Jump to content

Mating flight losses


Recommended Posts

38 minutes ago, ikwezinz said:

Out of interest what percentage of mating flights are unsuccessful, been a shocker this year, some really windy days but others perfect weather but the virgin queen is gone, running at about 40% success rate 

80% is acceptable 90% even better 95+% I’m ecstatic?


I’ve had around 40% success with queen matings this year. 
Hoping for better results in January with more settled weather.


I was talking a a friend in Levin today and he was saying the weather has been pretty average down there through spring and even now.

You are in Otaki correct? 
The Tararua range doing it’s best to pull in the stormy clouds!

Edited by dansar
Link to post
Share on other sites

Yes Otaki/Te Horo, weather has been pretty average with rain and high winds, was feeding up to 3 weeks ago but we have finally had some hot weather and there is a flow on finally, but now another 4 days of rain forecast ☹ 


Guess I will wait for weather to settle and try again, I thought the success rate was pretty low 

Link to post
Share on other sites

6 hours ago, jamesc said:

A lot of your success or failure will be due to the location of your mating sites.


Last year we moved our nuc mating yards up into the forestry. In our original sites we were running at a 60-80% success rate in a good year.......  20-30% in a poor year.

The new sites are old skid sites, surrounded by pines and very warm on blustery Nor'West day. This year we got over 95% on the units we made up , and even in cold wet weather they seem to get the odd hour to achieve success.


Location, Location, Location .....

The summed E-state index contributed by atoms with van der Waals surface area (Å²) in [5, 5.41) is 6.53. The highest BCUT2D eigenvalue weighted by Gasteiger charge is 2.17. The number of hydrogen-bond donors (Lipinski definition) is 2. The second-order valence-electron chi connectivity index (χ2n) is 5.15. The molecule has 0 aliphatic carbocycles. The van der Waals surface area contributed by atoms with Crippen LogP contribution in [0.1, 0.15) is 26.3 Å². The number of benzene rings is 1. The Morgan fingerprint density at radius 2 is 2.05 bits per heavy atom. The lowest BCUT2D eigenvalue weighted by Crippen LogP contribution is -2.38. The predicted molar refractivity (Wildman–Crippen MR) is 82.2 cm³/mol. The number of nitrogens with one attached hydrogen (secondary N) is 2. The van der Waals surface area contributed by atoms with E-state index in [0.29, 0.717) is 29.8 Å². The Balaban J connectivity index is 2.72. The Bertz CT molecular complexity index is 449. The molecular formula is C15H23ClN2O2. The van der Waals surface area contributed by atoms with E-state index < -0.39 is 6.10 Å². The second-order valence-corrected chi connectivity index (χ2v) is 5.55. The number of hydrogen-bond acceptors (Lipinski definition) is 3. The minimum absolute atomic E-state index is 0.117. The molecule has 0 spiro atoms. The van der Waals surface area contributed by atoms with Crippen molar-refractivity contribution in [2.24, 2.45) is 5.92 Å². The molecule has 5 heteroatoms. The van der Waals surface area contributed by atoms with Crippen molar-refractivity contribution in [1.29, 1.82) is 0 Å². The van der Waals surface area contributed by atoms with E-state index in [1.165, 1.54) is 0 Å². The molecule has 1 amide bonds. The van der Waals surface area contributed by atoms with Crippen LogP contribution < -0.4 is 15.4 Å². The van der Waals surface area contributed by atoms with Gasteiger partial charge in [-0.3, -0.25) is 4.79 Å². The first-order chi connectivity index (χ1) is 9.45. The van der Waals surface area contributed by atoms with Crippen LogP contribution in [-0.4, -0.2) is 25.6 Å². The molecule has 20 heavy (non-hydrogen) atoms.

i thought mating happened in a drone zone.

so would the success   of a mating site depend on how sheltered the flight path to the drone zone was.

  • Agree 1
Link to post
Share on other sites

Bad weather obviously has  a strong effect on mating success but over the years I have also had apiarys which for no obvious reason always seem to have well below average mating success.

I have also had sites that regularly have well above average success with over 90% not being unusual.

I am sure that shelter has some effect but one apiary in particular that always had lousy mating was in a beautifully sheltered and productive site.

I generally don't raise many queens in spring but if I do I don't start till there are enough drones and try and finish before  the equinoxial  gales start. Autumn weather tends to be far more settled but unless there is a really bad drought I don't start until 15 February as for some reason you get poorer results before this time and I like to be finished by 15 March but you can go a lot later than that if you need to depending on the season.


  • Like 1
  • Good Info 1
Link to post
Share on other sites


  • Create New...